Tokyo-based boutique-asset management company will invest some two million US dollars into the 30-room deluxe ‘TeoriaTaprobana Hotel’.
Teoria Investment Company Limited of Japan is investing two million US dollars in a beach resort to be built by Sri Lanka’s Asia Leisure, which is seeking partners for new hotels, officials said. The company is acquiring a 34 percent stake in a beach front property in Balapitiya, on Sri Lanka’s South-western coast.
Teoria’s Chief Executive Shigenori Shinagawa said he hoped the investment will act as a “bridge between Japan and Sri Lanka”. The hotel venture also marks Teoria’s first foray into the South Asian destination, which Shinagawa described as “very exciting”.
Sri Lanka’s Asia Leisure, a division of listed Asia Capital Plc, is scouting for private cash to develop small luxury hotels along the island’s coastline including Trincomalee in the northeast and Galle in the south.
“Internally, we are reaching the limit of raising capital to build new hotels,” Asia Capital’s director, Stefan Abeysinghe told reporters on Friday after the deal with Teoria.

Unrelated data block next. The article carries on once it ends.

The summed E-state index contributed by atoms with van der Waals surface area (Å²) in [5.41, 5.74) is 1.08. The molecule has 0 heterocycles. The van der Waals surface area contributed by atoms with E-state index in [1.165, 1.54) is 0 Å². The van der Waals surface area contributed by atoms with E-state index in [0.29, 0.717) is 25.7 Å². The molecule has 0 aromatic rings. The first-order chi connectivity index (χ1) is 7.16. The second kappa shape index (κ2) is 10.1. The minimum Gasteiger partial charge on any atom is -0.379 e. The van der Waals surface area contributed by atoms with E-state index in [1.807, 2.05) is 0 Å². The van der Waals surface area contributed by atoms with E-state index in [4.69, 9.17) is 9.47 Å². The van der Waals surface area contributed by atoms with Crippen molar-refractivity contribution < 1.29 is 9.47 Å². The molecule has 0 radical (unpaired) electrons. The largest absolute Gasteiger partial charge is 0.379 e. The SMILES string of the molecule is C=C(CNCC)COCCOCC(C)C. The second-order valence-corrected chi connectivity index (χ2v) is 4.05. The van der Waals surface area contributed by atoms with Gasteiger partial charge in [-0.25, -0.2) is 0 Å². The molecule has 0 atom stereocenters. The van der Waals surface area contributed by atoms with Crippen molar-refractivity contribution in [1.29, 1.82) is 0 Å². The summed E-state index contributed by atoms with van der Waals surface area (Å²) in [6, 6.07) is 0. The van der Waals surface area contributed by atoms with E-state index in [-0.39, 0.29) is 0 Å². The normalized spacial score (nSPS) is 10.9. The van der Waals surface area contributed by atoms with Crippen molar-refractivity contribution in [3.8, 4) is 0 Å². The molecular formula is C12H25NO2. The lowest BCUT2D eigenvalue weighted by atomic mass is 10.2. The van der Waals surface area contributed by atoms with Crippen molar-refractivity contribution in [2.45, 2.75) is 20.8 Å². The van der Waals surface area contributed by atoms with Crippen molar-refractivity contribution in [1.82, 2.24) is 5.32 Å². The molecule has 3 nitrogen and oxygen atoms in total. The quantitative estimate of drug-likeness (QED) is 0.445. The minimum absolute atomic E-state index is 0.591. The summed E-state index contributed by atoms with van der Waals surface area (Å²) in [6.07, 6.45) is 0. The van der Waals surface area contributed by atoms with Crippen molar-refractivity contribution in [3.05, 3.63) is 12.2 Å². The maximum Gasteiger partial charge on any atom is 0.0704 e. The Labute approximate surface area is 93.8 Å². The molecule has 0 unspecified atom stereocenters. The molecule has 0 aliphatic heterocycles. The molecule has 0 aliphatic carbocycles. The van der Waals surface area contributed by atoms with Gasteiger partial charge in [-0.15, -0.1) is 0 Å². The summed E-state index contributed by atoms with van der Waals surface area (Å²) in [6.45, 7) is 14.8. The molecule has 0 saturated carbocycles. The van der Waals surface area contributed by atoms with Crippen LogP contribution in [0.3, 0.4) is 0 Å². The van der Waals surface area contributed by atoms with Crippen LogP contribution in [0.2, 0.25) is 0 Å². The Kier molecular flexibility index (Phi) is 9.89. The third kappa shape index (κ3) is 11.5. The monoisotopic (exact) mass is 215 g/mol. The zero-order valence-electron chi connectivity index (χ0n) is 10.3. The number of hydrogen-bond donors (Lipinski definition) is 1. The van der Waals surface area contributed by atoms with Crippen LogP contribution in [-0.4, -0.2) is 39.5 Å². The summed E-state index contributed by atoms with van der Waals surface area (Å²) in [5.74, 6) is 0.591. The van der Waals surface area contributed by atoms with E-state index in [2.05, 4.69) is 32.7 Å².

“We need to raise seven-to-eight million dollars each (for each hotel), to start projects in Galle and Trincomalee.”
Sri Lanka’s interest rates have moved up over the past year as a sudden surge in bank credit taken by state energy enterprises to manipulate prices triggered a balance of payments crisis.
“Asia Capital will buy the properties, but we need working capital to build, for that we are talking to several foreign parties to invest in each property,” Abeysinghe said.
The 30-room Balapitiya boutique property is due to be ready for occupation by April 2013, for which the local partners hope, will attract Japanese holidaymakers.
Formerly known as ‘Taruvillas’, Asia Leisure owns and operates three small luxury properties: The Park Street Hotel, Colombo (13 rooms); The River House, Balapitiya (five rooms); and the Tamarind Hill, Galle (13 rooms).
Another 35-room property is being developed along the southern coast of Wadduwa.
The five properties will raise Asia Capital’s room portfolio to 100 by mid-2013. Abeysinghe said they were looking out to buy an existing brand and rename the hotel chain or add new developments under the existing brand name.
Teoria’s investments come as Sri Lanka’s traditional tourist markets in the West slow down in the face of economic hard times in home countries. The island is looking to new markets of China, the Gulf and Russia.
Sri Lanka has set it’s sights on attracting 2.5 million tourists by 2016, after experiencing a boom following the end of the near four decades-long ethnic conflict in May 2009.
Tourist arrivals hit a record 855,975 in 2011 and continue to grow after the government scrapped the visa-on-arrival system in January.
From January to March 2012, tourist arrivals have climbed 21.1 percent to 260,525 over the same period a year earlier, according to Sri Lanka Tourism figures
“I think now is the time to enter, with things taking on a slight dip,” said Abeysinghe. “Tourism is billed for a healthy growth in the coming years.”